The influence of Acadia Mearnsii invasion on soil properties in the Kouga Mountains, Eastern Cape, South Africa

Van der Waal, Benjamin Wentsel
Grahamstown, Rhodes University, Geography Department
Publication Year: 
The invasion of Acacia mearnsii in the Kouga catchment, Eastern Cape, South Africa, has various negative impacts on the ecosystem. These impacts include: reduced species richness, increased water use, increased nutrients and increased N cycling rates. The native shrubby fynbos vegetation has adapted to the acidic nutrient poor soils and Mediterranean climate of the Kouga Mountains. Fynbos, however, is currently being out competed by the much taller Acacia mearnsii trees, due to their competitive nature and ability to fix nitrogen, thereby enriching the soil. The invaded sections of the valley bottoms and lower hill slopes are characterised by an almost complete monoculture of Acacia mearnsii, with very few fynbos species still present. The Department of Water and Environmental Affairs sponsored Working for Water programme started clearing Acacia mearnsii in 1996 in the Kouga Mountains. Cleared sites have remained bare for long periods, indicating that soil properties are not favourable for indigenous propagule re-establishment. The aim of this research was to assess how A. mearnsii invasion and clearing affect fynbos recovery through its impact on soils. This was done by characterising vegetation and soil properties on fynbos, infested and cleared slopes. Vegetation cover for various growth forms was determined and a species list was compiled for each plot. The slope angle, surface hardness, litter cover, bare ground cover and soil depth were measured in the field, whereas water repellency, particle size and the chemical composition were measured in the laboratory. Furthermore, the plant establishment capacity of soils from fynbos, infested and cleared slopes was calculated. This was done by germinating fynbos seeds and growing fynbos plants in soils from the various slopes. The effect that invasion and clearing has on soil erosion was quantified using erosion plots on fynbos, infested and cleared slopes. The invasion and clearing of Acacia mearnsii led to an increase in soil nutrients, especially nitrogen, phosphorus, potassium, carbon and manganese. Furthermore, soils became more acidic, with increased water repellency and reduced surface hardness. The vegetation changed to a tree-dominated structure, replacing the native species. Native plant germination was relatively unaffected by invasion and clearing, with an increase in germination just after clearing. Plant growth of a native grass, Themeda triandra, and herb, Helichrysum umbraculigerum, has increased on soils from cleared slopes. This study showed that soil movement increased on slopes which are invaded and cleared of Acacia mearnsii, with erosion rates doubling on invaded slopes.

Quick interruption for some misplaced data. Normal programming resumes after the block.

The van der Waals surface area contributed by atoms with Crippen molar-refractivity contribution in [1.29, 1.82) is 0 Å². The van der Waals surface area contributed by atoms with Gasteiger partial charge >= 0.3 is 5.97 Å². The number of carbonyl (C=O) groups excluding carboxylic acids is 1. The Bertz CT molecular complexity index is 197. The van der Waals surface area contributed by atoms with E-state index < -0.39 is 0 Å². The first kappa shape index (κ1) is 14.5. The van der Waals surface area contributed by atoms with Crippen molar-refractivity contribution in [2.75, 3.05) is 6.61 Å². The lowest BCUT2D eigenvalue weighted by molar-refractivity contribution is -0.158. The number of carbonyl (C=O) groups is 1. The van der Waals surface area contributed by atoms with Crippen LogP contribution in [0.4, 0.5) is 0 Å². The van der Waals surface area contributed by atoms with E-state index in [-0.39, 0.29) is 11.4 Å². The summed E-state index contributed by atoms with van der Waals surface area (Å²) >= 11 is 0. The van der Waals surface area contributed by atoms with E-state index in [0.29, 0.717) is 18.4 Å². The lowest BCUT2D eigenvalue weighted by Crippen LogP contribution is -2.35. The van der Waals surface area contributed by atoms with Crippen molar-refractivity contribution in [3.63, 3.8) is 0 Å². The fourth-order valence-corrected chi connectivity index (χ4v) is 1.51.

Resource Type: 
Document Type: 
Working Paper
Grassland Society of Southern Africa

The Grassland Society of Southern Africa (GSSA) is involved and concerned with the science and practice of range and pasture management. This broad field involves primarily the use and conservation of natural resources. It encompasses applied fields such as livestock production, wildlife management, nature conservation, water catchment management and range and mine-dump rehabilitation. The disciplines include, amongst others, ecology, botany zoology, range and pasture science, animal science, soil science and genetics. This collection includes journal articles from the African Journal of Range and Forage Science as well as related articles and reports from throughout the Southern African region.